In truth, atheistic naturalism is philosophically unable to call anything “good”and anything “evil”, because “good and evil” don’t arise from nature (ie the physical world). Good and evil are metaphysical qualities, and so they must necessarily come from a self-justifying metaphysical reality. This is where the objector to the argument gets it right, philosophically,

“…the assumption that theism is true (and there exists a morally perfect and omniscient being), there could easily be reasons, way beyond our understanding, why such a being would allow the facts about good and evil to obtain.

Remember, anyone claiming that something is “good” or that something is “evil” is assuming that they have a coherent justification for making such claims. What the atheistic naturalist is wanting to evade in making such a distinction in their experience of it is whether or not they have epistemological grounds for recognizing such facts as facts. In failing to do this, they are proving the Christian claim that they know God exists and are actively suppressing that knowledge.

As to the second argument,

“Evidential arguments from cosmic ‘fine-tuning’ say: the life permitting conditions of our universe are much more probable on theism than on naturalism.

The question is, how is this possible? After all, the objector makes a good point,

“…the assumption that naturalism, a/k/a source physicalism, is true (and there was no one around at the earliest stages of the universe’s history to make physical observations), there could easily be mechanistic explanations, way beyond our understanding, why our universe is life-permitting.

That objection has an problem that should be obvious: how does the person making the argument know that there “was no one around at the earliest stages of the [universe]”? The objector cannot know this, in fact it is admitted that it is merely an assumption.

But okay, let’s run with the idea that source physicalism is true. Well, depending on how it is defined, one can run into a problem with nominalism, which is the denial of the reality of abstract objects, such as numbers and concepts and universals. The problem is that physicalism is a concept and it purports to be universal. On his attributed assumption, Dawkins was right: someone got lucky, and that someone was us. There’s no reason to make assumptions about moral questions from there.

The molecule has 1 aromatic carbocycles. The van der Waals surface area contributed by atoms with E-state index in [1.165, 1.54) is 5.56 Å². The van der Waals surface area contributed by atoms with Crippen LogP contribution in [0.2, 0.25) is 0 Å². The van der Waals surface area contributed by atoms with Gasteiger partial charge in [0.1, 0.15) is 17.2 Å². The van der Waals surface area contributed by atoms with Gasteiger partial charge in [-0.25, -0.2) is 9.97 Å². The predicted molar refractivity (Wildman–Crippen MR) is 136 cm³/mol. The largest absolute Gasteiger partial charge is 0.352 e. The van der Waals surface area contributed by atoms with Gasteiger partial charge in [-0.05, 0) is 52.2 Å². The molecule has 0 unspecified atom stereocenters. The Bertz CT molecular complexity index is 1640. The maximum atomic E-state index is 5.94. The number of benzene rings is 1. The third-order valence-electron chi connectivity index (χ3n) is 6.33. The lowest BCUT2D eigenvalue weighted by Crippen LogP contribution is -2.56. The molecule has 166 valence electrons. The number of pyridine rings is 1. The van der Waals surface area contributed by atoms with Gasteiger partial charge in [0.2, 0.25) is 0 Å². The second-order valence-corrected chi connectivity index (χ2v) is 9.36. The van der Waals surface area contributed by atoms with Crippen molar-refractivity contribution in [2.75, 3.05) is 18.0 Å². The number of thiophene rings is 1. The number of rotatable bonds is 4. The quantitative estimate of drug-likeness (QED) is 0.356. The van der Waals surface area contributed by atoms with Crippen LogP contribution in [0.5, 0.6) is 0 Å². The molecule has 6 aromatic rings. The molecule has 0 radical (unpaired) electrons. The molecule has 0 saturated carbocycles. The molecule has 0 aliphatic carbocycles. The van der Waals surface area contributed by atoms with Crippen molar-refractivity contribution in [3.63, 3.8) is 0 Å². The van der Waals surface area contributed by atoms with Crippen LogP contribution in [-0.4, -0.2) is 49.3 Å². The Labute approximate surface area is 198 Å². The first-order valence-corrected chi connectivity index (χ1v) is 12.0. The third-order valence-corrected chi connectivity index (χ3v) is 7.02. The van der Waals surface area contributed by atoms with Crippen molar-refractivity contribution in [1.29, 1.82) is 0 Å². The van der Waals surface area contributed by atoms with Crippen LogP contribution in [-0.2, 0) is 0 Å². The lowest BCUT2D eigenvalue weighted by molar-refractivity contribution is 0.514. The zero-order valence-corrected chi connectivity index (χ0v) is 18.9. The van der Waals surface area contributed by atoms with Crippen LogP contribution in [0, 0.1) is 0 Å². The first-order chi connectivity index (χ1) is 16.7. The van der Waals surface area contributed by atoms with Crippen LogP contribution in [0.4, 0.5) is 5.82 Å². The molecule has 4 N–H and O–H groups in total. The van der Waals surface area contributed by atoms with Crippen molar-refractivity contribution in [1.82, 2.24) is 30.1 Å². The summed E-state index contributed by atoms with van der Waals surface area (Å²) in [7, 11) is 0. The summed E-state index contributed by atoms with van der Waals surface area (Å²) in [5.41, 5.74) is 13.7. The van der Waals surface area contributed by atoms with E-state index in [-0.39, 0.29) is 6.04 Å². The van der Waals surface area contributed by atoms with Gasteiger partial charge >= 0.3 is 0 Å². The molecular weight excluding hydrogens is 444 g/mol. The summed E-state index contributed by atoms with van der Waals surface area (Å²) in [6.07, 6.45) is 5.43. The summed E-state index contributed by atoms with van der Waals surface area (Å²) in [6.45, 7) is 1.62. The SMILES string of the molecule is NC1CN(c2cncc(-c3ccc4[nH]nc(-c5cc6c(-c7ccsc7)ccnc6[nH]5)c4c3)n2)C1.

The Christian who embraces a revelational epistemology, namely that,

“…God has created the “universe.” God has created time and space. God has created all the “facts” of science. God has created the human mind. In this human mind God has laid the laws of thought according to which it is to operate. In the facts of science God has laid the laws of being according to which they function. In other words, the impress of God’s plan is upon his whole creation[…]

has grounds for not only making moral judgments, being able to call something “evil”, but examining and expecting to be be able to gain understanding about the created order. The Christian has grounds for accounting for experiences, categorizing them, and criticizing them because of what God has made known in creation and conscience.

Naturalism assumes certain facts about the world it cannot account for as well as providing a coherent justification for believing that they’re true, and so must steal them to another worldview that can. Thus demonstrating its incoherent nature. The reason why the writer does not understand the problem is because he doesn’t even have grounds for concluding such a problem exists.

The atheist wants the Christian to cede the ground, to just take certain assumptions about the world as a given. The Christian cannot do that, must not do that. This world belongs to Christ and to allow the unbeliever to dictate terms is to deny our Lord, our Savior, and our God.

Bonus: Pastor Glen Scrivener Spoken Word Poetry on His Encounter With a Young Atheist